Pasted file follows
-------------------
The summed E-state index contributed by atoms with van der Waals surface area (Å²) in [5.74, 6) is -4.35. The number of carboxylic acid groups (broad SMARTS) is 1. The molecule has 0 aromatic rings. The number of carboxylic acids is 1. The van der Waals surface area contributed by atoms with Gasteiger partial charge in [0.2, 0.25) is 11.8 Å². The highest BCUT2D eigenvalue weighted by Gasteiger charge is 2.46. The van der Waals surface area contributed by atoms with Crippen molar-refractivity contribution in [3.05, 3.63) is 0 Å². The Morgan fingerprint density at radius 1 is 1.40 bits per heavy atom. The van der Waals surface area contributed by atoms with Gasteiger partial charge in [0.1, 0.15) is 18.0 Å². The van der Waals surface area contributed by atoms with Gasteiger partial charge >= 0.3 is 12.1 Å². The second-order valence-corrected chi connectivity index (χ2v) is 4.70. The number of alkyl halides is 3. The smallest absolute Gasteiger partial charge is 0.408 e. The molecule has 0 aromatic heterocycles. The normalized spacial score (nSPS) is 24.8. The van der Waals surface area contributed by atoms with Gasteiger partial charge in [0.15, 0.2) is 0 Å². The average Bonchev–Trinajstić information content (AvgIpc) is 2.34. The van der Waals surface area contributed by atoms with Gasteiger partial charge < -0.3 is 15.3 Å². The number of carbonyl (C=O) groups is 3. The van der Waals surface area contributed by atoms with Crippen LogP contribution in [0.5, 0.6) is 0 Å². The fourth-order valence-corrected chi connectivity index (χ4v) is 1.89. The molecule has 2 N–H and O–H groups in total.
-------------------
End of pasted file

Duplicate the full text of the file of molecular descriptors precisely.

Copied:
The summed E-state index contributed by atoms with van der Waals surface area (Å²) in [5.74, 6) is -4.35. The number of carboxylic acid groups (broad SMARTS) is 1. The molecule has 0 aromatic rings. The number of carboxylic acids is 1. The van der Waals surface area contributed by atoms with Gasteiger partial charge in [0.2, 0.25) is 11.8 Å². The highest BCUT2D eigenvalue weighted by Gasteiger charge is 2.46. The van der Waals surface area contributed by atoms with Crippen molar-refractivity contribution in [3.05, 3.63) is 0 Å². The Morgan fingerprint density at radius 1 is 1.40 bits per heavy atom. The van der Waals surface area contributed by atoms with Gasteiger partial charge in [0.1, 0.15) is 18.0 Å². The van der Waals surface area contributed by atoms with Gasteiger partial charge >= 0.3 is 12.1 Å². The second-order valence-corrected chi connectivity index (χ2v) is 4.70. The number of alkyl halides is 3. The smallest absolute Gasteiger partial charge is 0.408 e. The molecule has 0 aromatic heterocycles. The normalized spacial score (nSPS) is 24.8. The van der Waals surface area contributed by atoms with Gasteiger partial charge in [0.15, 0.2) is 0 Å². The average Bonchev–Trinajstić information content (AvgIpc) is 2.34. The van der Waals surface area contributed by atoms with Gasteiger partial charge < -0.3 is 15.3 Å². The number of carbonyl (C=O) groups is 3. The van der Waals surface area contributed by atoms with Crippen LogP contribution in [0.5, 0.6) is 0 Å². The fourth-order valence-corrected chi connectivity index (χ4v) is 1.89. The molecule has 2 N–H and O–H groups in total.